A lot of people wonder if Chinese people are racist and how racism is handled over here, and I've only had one nasty experience in my one and a half years of living in China. I went to the bank to receive some money - a bank I always went to and they had always been nice to me before but on this particular day, the teller took one look at my passport (as a foreign student, you need to take your passport and school ID everywhere, otherwise you can't get anything done!) asked if I was African, and said I'm not welcome to the bank anymore and no amount of arguing could get her to change her mind. It was a huge pain in my behind because I had to travel all over the city looking for a new bank to sign up with, but the fact that in China you can discriminate against someone just because of where they come from - and legally it's okay - is a massive problem that needs to be addressed - just look at what's happening in Guangdong!

A lot of people are rude, just like anywhere else in the world - people refusing to sit next to you on the bus, or crossing the road when you go past etc - but I have also met a lot of lovely people here who wouldn't do anything like that! You do have a lot of thoughts that go through your head when someone isn't particularly nice, a lot of it being "are they rude because they're in a bad mood today, or are they just racist", but if you let those thoughts take over every time something happens, you'll have a pretty miserable stay in China!

Before I came here, I thought making Chinese friends would be easy, especially as I was living on campus, but I've found it much harder! To this day, I only have one person and a lovely family I can call my friends and they're all pretty great! In my experience though, a lot of the Chinese people on campus befriend the white students or other Asians. It might just be my introvert nature of not wanting to approach people first though!

Any strange experiences? Of course! A strange experience I had came last summer when I was with my other foreign friends. We went hiking up a mountain near our uni and once we got to the summit, we took in the view and started taking pictures. I noticed a guy come and sit on the bench right next to us and start staring at us intently. I ignored him at first, because everyone stares so it's not a big deal. But when we started exploring the shops at the top (shops on a mountain, only in China!) I noticed him again - it's that 6th sense! - following us in and out or waiting outside for us to come out. When I told my friends what was going on, we decided that we should leave because none of us had been followed before and even though he was young and didn't look like he could do anything, you can never be too careful.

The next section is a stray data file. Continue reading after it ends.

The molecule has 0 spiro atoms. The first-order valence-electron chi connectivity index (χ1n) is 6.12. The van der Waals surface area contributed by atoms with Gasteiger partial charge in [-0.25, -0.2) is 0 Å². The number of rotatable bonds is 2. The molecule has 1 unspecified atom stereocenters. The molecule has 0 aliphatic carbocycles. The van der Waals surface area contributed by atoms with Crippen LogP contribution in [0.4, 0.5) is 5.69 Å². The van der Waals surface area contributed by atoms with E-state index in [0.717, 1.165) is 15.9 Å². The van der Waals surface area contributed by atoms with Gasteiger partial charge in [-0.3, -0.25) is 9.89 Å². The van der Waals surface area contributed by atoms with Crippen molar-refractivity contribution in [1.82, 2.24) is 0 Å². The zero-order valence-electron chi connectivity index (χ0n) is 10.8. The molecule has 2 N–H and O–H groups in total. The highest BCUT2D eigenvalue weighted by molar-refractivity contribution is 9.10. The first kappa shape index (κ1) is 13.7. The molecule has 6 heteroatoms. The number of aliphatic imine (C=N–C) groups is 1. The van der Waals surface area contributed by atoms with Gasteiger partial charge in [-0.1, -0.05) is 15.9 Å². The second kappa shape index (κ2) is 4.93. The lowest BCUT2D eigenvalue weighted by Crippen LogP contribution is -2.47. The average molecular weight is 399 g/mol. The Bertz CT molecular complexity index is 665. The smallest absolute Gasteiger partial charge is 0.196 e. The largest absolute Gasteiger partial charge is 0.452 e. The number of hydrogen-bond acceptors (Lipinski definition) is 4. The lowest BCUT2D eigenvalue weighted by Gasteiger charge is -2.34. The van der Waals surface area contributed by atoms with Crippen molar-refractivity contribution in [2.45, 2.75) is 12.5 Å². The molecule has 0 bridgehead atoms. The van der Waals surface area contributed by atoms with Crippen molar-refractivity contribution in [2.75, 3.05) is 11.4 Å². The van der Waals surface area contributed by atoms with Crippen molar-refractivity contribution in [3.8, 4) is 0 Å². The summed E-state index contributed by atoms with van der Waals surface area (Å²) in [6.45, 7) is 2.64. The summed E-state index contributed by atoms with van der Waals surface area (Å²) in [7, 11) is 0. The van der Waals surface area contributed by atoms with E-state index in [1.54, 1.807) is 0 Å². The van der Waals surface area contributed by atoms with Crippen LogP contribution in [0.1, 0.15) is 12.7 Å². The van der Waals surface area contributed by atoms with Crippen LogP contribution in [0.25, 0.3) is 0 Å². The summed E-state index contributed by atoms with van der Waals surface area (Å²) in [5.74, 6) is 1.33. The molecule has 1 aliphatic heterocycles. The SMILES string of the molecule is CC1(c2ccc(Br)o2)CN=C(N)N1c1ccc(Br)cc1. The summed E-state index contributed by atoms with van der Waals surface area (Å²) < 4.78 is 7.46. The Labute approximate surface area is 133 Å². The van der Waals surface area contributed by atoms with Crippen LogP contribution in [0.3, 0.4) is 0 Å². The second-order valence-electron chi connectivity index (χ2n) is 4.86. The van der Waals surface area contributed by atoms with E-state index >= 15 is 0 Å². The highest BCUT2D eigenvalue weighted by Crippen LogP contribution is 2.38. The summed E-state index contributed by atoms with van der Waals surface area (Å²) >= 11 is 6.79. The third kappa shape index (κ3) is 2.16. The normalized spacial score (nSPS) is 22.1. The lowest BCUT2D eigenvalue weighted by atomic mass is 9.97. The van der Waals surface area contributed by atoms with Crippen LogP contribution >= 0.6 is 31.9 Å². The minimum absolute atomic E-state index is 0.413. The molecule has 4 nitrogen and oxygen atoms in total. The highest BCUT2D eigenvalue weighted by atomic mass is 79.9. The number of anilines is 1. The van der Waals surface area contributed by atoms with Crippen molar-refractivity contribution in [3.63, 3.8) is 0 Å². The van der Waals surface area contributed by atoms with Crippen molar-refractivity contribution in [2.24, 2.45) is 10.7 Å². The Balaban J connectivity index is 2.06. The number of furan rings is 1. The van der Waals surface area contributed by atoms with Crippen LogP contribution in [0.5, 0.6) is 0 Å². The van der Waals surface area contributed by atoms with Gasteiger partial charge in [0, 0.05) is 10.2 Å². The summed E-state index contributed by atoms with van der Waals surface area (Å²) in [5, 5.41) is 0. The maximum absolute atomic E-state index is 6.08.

As we were heading down, he was following really close behind us, my friend turned around to ask him if he was lost or something, and this guy said he was looking for a bus stop! On a mountain! We sped up, but every time we spend up he decided to too. We took a pause at some benches and he started up a conversation with us, but blatantly lying about where he was from and whatnot. He followed us all the way to the entrance and thankfully we managed to slink away in a crowd but turning around I could see he was looking for where we went! So weird, especially because if we were any other race I doubt that would have even happened!

It wouldn't really be a proper analysis without me telling you guys about my experience with other foreigners here in China. Coming from the UK, I'm used to being around a lot of other minorities, but the difference there is that we all have one thing in common, which is that we all grew up in the UK. In China though, all foreign people come from different backgrounds and all have different upbrinings; we don't have anything in common other than we're all now living in China.

That being said, I've had people straight up to my face tell me they didn't think black people were clean or that they're surprised black people don't behave in the way we're expected to. It's been a shock for people to learn that not all black people are the same, and that their thoughts are destructive and rude. I've also seen that if I make friends with someone from a different ethnicity, other people from that group are now more accepting to smile at me if we pass each other in the halls or say hi to me if we're in a queue. I'm guessing because they've seen now that whatever stereotypes they had were so far left, and if someone from their country thinks I'm okay, then it's fine for them to be open now too!

So that's been my experience of living in China! September 2020 will mark 2 years of living here, and I cannot believe it's been that long this quick! It's not been so bad living here. A lot of people are just curious and want to find out about you, so if you're an extrovert and love talking to people and can even converse in Chinese, I have no doubt you'll be able to make a lot of friends and have a pretty good time. 

Other than that one bank experience (and the strange guy on the mountain), my time here has been really good! I'm used to the staring and can even zone it out now if I want to, but with the photos I just don't think I'll ever get used to that! I'm really excited to see how the rest of my life here will play out!

What's been your experience living abroad? Do tell me below!

Related post: Experiencing Cultural Shock In China